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What causes transient ischemic attack?

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Posted on Fri, 19 Sep 2014
Question: no aspartame and a regular aspirin every day--does that make sense as a change in my habits due to my recent tia?XXXX
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Answered by Dr. Richard Jackson (40 minutes later)
Brief Answer:
Yes

Detailed Answer:
the most significant and common risk factor stroke/Tia is systolic blood pressure elevation. if you don't have significant carotid disease (normal mra) and no risk factors for atrial fibrillation (normal cardiac echo) them your most significant risk factor is hypertension. the reason for this is long term damage. over time the blood vessels respond to high pressure by replacing the elastic tissue with tough scar tissue. diabetes/high cholesterol then cause damage and narrowing of the blood vessel predisposing it to blockages that wouldn't normally affect someone without narrowing. that's why the aspirin helps by thinning your blood. but even aspirin is only 30% protective. strokes can still occur. the best preventative measure is control of blood pressure, cholesterol, and blood sugar. aspartame has not been directly shown to be causal but possibly associated. if you do not have any of the above risk factors then other possible diagnoses could be considered by your doctor. hope this helps
Above answer was peer-reviewed by : Dr. Shanthi.E
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Follow up: Dr. Richard Jackson (1 hour later)
Thanks so much--I had an MRI-MRA few months ago because of a sort of "short" in my mind--lasted for an hour or so--I have had migraine for 55 years so I was never so very concerned about the aura, and the aftermath-numbness, loss of control of my speech-anyway the MRI MRA did not shoe anything but brain health--so I am not going to have another one. my cholesterol is always pretty good and the HDL very high--104 a few months ago but usually 86 or so
I will do the adult aspirin and give up the aspartame--I exercise every day and weigh 120 for years--stable blood sugar, etc--thank you--
doctor
Answered by Dr. Richard Jackson (3 hours later)
Brief Answer:
Glad I could help

Detailed Answer:
my pleasure. stay on top of this. if it happens again it is most likely not a Tia/stroke as they rarely happen the same way multiple times. other things like seizure should be considered. if anything happens like that again go straight to the emergency room for evaluation for stroke treatments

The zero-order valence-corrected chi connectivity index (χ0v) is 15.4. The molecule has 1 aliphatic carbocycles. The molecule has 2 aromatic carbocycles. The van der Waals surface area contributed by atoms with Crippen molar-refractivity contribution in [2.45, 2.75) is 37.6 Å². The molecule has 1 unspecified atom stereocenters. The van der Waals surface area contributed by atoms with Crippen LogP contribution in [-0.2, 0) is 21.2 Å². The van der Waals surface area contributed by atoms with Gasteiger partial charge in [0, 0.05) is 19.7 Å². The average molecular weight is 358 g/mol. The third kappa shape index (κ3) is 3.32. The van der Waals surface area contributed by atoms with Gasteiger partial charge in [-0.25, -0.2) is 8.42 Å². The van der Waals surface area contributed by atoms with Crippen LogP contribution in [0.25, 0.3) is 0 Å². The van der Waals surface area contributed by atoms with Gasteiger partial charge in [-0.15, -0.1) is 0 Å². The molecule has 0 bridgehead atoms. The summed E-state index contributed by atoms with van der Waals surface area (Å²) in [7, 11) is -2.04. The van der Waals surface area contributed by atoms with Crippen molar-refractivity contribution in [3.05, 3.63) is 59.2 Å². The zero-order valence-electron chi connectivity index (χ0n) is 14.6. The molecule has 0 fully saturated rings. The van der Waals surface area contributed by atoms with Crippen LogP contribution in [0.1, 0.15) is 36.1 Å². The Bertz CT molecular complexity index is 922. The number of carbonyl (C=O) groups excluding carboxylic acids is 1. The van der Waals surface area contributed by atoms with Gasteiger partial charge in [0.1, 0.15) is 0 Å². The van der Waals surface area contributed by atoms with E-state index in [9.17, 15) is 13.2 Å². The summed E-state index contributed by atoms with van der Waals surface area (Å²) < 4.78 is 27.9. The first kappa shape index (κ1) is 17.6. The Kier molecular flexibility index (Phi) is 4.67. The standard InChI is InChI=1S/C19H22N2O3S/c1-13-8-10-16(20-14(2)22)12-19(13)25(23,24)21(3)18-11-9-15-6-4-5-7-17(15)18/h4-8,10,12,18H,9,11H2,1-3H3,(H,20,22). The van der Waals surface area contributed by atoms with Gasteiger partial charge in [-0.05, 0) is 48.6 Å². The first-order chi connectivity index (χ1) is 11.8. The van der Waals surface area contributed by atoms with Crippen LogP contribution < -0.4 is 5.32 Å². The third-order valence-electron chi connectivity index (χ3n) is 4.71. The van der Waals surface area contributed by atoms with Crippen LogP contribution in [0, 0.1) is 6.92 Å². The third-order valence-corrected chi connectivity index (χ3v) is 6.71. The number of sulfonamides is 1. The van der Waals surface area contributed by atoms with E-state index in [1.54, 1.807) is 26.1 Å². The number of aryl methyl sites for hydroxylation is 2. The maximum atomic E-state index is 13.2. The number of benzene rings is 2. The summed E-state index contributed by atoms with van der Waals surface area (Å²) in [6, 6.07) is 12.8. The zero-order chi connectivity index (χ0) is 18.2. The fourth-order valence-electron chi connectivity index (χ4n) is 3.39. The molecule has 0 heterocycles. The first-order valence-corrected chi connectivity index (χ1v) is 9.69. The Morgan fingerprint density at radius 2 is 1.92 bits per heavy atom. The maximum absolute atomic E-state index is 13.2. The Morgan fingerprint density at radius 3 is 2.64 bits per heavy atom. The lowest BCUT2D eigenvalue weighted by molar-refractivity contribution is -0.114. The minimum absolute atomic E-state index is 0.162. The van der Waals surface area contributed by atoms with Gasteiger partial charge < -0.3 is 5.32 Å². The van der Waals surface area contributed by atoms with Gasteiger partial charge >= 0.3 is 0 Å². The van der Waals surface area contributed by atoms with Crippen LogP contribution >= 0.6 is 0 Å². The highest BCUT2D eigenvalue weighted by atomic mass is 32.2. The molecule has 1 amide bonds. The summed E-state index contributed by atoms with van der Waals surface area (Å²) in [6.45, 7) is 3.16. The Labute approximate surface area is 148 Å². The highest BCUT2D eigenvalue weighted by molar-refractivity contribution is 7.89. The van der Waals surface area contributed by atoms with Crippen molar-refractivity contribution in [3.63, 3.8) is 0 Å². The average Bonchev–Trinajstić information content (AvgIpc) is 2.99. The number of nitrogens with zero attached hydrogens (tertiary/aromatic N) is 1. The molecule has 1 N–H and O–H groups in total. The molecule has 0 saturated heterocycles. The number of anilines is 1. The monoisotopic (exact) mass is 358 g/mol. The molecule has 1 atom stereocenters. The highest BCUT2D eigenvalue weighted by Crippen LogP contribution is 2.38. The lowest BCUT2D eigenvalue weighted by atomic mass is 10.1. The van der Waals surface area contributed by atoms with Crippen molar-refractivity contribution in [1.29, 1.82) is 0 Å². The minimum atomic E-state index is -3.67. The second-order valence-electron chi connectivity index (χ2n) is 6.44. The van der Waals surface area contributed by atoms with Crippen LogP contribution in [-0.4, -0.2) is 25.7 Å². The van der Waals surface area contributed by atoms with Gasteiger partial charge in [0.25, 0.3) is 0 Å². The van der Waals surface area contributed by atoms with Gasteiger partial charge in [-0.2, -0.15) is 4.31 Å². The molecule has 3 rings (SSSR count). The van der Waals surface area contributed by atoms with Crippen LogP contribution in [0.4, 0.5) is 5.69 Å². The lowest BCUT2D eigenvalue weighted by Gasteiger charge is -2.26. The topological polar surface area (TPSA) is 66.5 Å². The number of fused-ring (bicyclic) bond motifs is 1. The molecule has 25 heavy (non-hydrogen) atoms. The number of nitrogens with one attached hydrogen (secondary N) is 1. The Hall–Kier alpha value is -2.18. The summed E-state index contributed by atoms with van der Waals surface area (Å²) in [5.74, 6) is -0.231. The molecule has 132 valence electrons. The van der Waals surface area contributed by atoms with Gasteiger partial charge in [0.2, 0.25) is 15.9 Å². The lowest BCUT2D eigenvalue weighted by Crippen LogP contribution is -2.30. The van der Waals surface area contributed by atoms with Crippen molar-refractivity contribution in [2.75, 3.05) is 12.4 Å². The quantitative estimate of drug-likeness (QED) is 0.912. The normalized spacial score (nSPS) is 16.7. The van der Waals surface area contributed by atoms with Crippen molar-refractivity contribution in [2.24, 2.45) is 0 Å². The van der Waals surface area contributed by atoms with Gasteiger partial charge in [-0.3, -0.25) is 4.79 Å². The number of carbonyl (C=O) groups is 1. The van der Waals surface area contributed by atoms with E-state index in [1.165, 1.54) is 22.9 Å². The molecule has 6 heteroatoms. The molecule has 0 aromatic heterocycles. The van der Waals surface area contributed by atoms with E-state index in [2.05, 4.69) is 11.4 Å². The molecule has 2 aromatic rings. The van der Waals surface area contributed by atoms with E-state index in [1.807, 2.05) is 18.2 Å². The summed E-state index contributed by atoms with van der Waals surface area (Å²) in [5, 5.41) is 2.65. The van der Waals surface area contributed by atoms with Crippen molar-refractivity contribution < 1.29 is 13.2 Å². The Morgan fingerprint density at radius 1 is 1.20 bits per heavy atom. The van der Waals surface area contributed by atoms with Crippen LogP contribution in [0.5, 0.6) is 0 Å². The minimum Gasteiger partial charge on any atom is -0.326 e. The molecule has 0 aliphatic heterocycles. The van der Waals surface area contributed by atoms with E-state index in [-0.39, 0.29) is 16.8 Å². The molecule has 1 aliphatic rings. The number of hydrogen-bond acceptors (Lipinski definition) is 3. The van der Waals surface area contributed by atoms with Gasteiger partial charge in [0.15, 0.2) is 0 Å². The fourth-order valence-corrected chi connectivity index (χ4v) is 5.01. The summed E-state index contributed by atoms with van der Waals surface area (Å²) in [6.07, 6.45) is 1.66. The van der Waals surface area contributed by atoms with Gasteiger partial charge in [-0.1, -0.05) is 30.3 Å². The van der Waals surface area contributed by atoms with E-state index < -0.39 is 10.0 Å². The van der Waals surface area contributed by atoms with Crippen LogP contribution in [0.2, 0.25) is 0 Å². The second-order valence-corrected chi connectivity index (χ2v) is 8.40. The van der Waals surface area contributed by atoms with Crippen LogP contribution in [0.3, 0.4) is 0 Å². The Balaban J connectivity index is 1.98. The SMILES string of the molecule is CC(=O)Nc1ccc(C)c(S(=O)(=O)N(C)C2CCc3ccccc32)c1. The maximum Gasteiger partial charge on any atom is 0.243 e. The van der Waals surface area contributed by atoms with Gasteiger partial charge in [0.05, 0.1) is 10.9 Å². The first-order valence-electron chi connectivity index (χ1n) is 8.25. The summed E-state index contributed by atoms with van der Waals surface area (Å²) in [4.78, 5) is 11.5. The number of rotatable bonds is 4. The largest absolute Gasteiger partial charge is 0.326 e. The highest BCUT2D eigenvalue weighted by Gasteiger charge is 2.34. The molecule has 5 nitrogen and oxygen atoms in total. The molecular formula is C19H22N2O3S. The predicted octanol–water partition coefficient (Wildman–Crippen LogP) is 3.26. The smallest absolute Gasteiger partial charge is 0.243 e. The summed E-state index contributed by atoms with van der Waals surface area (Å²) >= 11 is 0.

Above answer was peer-reviewed by : Dr. Vaishalee Punj
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Follow up: Dr. Richard Jackson (22 hours later)
One more question about my tia- the effects seemed last about three hours--but no blacking out, just a confused mental state==no headache, no nausea, and I was able to talk and get through what had to be be done.
Since then I have taken my adult aspirin and am doing exercise, and my regular life commitments--but I am very tired. Is that a normal result of TIA? Thanks, XXXXXXX C
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Answered by Dr. Richard Jackson (9 hours later)
Brief Answer:
Unlikely

Detailed Answer:
Hi,

Tias are self limited events and if you make it through one without any brain MRI lesions there should be no consequences. rarely does Tia cause confusion. you might want to look into a paroxysmal even work-up which includes seizure and pre-syncope.

Regards,
Above answer was peer-reviewed by : Dr. Raju A.T
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Dr. Richard Jackson

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Practicing since :2010

Answered : 120 Questions

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What causes transient ischemic attack?

Brief Answer: Yes Detailed Answer: the most significant and common risk factor stroke/Tia is systolic blood pressure elevation. if you don't have significant carotid disease (normal mra) and no risk factors for atrial fibrillation (normal cardiac echo) them your most significant risk factor is hypertension. the reason for this is long term damage. over time the blood vessels respond to high pressure by replacing the elastic tissue with tough scar tissue. diabetes/high cholesterol then cause damage and narrowing of the blood vessel predisposing it to blockages that wouldn't normally affect someone without narrowing. that's why the aspirin helps by thinning your blood. but even aspirin is only 30% protective. strokes can still occur. the best preventative measure is control of blood pressure, cholesterol, and blood sugar. aspartame has not been directly shown to be causal but possibly associated. if you do not have any of the above risk factors then other possible diagnoses could be considered by your doctor. hope this helps